World’s top businesses call for bold climate policy at Abu Dhabi summit
- 07 May 2014
LONDON: Business leaders called for bold climate policy around the world in order to maximize commercial opportunity and minimize risk, at an important climate summit in Abu Dhabi this weekend.
The two-day Abu Dhabi Ascent event took place in the United Arab Emirates capital with the aim of refocusing global climate action and building momentum for the UN Climate Summit in NYC this September, which coincides with our annual Climate Week NYC.
To the international audience of high-level officials, civil society, companies and investors, Dr. Sultan Ahmed Al Jaber, Minister of State, United Arab Emirates, set the tone for the summit in his keynote speech when he stated: "The climate challenge is, in fact, an opportunity."
Praising the UAE’s climate efforts as an example for other nations to follow, the United Nations Secretary-General Ban Ki-moon explained how the Abu Dhabi conference will lay the groundwork for September’s Climate Summit, which aims to drive ambition ahead of the climate talks in Paris next year, and "will not be a talk summit, but a solutions summit." But urging policymakers around the world to urgently address the climate challenge well before Paris, he said: “bold climate action will drive lasting prosperity for all of us. The race is on. It's time to lead.”
Those businesses that are already leading the way proudly highlighted their progress throughout the event. In particular, organizations and companies that are part of We Mean Business, a group of business coalitions from around the world - CDP, BSR, WBCSD, The Prince of Wales Corporate Leaders Group, Ceres and The Climate Group - representing over 500 companies, called for bold climate policy that will scale up clean energy and drive low carbon investment and innovation.
Peter Bakker, President of the World Business Council for Sustainable Development (WBCSD), stated: "There is a strong business case for action on climate change”, but concluded that the private sector needs to collaborate with policymakers to have the biggest impact: “Business and government needs to work together. And we mean business."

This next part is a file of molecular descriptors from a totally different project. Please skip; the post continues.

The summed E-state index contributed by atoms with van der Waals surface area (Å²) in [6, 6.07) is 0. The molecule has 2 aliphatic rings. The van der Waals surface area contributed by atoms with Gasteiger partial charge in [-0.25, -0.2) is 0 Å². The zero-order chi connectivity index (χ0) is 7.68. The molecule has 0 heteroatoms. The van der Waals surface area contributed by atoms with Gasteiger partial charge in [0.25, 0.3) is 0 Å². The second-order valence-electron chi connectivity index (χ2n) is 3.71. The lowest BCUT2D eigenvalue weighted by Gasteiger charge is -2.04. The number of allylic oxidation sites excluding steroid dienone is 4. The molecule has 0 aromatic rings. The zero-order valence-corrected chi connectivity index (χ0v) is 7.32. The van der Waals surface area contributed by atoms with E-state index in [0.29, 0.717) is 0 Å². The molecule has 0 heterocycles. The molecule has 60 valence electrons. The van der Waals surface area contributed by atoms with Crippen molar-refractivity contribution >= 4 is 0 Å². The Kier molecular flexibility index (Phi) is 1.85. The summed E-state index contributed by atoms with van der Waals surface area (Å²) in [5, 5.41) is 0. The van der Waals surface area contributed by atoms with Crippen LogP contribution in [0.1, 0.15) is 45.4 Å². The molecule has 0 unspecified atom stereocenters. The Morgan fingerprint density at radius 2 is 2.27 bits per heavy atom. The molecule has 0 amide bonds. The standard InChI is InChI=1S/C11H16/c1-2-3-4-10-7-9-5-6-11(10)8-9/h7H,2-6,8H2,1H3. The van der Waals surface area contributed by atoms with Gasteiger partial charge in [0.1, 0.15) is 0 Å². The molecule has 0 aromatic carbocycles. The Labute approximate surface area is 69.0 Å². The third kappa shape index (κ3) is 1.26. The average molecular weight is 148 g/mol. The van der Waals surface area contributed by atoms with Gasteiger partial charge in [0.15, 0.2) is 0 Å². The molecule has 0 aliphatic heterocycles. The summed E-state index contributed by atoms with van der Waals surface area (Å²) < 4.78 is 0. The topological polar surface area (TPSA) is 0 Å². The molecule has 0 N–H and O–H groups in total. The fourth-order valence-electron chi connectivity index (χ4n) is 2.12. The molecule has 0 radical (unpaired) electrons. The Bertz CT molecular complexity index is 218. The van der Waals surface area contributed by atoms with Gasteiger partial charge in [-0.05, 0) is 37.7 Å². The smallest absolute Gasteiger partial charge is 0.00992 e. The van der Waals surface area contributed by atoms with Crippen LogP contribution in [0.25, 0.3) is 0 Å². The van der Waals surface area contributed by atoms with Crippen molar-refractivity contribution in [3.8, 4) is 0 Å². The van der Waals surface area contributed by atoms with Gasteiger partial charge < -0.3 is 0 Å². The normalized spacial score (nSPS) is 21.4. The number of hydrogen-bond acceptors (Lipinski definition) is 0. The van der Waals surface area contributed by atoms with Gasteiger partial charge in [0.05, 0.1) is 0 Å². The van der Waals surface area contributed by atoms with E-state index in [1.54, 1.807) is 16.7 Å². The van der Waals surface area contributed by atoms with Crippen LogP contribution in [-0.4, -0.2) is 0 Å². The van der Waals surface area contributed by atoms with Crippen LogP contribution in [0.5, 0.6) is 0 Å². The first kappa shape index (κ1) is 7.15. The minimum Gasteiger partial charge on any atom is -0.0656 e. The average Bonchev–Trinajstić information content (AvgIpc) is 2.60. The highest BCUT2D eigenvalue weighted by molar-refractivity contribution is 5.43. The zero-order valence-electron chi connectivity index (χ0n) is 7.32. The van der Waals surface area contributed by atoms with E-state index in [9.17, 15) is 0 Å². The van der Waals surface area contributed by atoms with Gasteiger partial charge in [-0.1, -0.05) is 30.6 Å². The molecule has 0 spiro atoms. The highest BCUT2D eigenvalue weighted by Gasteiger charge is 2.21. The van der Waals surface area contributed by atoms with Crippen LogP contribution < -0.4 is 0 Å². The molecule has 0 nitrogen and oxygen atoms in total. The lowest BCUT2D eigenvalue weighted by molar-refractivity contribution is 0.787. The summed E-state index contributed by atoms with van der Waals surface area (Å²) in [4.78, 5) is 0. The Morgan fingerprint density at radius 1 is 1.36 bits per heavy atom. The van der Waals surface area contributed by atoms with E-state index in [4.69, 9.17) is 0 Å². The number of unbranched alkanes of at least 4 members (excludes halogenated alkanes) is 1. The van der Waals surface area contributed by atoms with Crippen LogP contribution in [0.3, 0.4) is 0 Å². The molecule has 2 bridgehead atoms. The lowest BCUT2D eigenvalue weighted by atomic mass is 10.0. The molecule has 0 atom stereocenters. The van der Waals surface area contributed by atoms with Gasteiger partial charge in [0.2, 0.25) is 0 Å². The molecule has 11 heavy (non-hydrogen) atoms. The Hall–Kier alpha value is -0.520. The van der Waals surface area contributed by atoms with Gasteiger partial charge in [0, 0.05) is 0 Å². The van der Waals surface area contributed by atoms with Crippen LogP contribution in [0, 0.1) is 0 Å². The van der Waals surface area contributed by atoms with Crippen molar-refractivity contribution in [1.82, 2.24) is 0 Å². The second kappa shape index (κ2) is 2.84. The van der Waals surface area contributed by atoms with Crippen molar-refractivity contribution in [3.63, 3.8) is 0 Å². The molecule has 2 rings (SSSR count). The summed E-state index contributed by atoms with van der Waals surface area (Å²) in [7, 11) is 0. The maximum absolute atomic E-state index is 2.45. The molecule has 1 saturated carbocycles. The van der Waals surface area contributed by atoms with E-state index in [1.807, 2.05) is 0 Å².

Another leader associated with the coalitions is Paul Polman, CEO, Unilever, who said: "Make no mistake, the undercurrent of business sentiment is overwhelmingly positive. Businesses are starting to understand the cost of inaction exceeds the cost of action. Businesses see the low carbon economy is happening and want to be part of it." Attesting that no business can prosper in a world of runaway climate change and that meeting the challenge is only possible by both sectors working together, Paul Polman suggested that government leaders must provide "clarity, confidence and courage” in order to accelerate “the beginning of the end of the high-carbon era."
Other speakers had similar messages of collaboration and utilizing innovative businesses, with former US Vice President Al Gore stating: “Business is, in many ways, ahead of government.” Similarly former UK Prime Minister Tony Blair suggested governments incentivize the development of clean technologies because: “the best clean technologies are going to be created by the private sector.”
Steve Howard, Chief Sustainability Officer, IKEA, affirmed the world-leading retailer has embedded low carbon innovation deep within its growth strategy: "Sustainability goes right through all of our business plans. Few things in life are certain, but this we know: we will always need energy.” He finished with: “Business is ready. We mean business. We hope you do, too.”
To find out what we and the other business coalitions are working on as part of We Mean Business, follow @WMBtweets on Twitter.